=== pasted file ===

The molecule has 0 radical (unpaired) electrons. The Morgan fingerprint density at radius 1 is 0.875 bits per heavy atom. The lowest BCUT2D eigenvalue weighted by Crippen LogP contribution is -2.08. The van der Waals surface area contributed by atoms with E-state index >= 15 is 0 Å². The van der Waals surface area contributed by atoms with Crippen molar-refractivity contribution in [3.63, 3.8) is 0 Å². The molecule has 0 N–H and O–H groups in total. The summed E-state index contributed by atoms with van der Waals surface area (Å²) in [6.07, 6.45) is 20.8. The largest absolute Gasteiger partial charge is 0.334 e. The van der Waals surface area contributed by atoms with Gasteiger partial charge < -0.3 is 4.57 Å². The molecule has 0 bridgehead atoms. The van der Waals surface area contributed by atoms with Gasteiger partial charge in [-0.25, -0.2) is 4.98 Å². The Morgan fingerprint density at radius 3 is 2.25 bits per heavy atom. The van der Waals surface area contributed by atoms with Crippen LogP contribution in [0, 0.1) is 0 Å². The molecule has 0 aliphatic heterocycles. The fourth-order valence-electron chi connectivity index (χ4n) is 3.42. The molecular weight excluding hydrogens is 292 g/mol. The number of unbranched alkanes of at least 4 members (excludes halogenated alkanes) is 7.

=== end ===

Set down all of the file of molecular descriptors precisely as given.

The molecule has 0 radical (unpaired) electrons. The Morgan fingerprint density at radius 1 is 0.875 bits per heavy atom. The lowest BCUT2D eigenvalue weighted by Crippen LogP contribution is -2.08. The van der Waals surface area contributed by atoms with E-state index >= 15 is 0 Å². The van der Waals surface area contributed by atoms with Crippen molar-refractivity contribution in [3.63, 3.8) is 0 Å². The molecule has 0 N–H and O–H groups in total. The summed E-state index contributed by atoms with van der Waals surface area (Å²) in [6.07, 6.45) is 20.8. The largest absolute Gasteiger partial charge is 0.334 e. The van der Waals surface area contributed by atoms with Gasteiger partial charge < -0.3 is 4.57 Å². The molecule has 0 bridgehead atoms. The van der Waals surface area contributed by atoms with Gasteiger partial charge in [-0.25, -0.2) is 4.98 Å². The Morgan fingerprint density at radius 3 is 2.25 bits per heavy atom. The van der Waals surface area contributed by atoms with Crippen LogP contribution in [0, 0.1) is 0 Å². The molecule has 0 aliphatic heterocycles. The fourth-order valence-electron chi connectivity index (χ4n) is 3.42. The molecular weight excluding hydrogens is 292 g/mol. The number of unbranched alkanes of at least 4 members (excludes halogenated alkanes) is 7.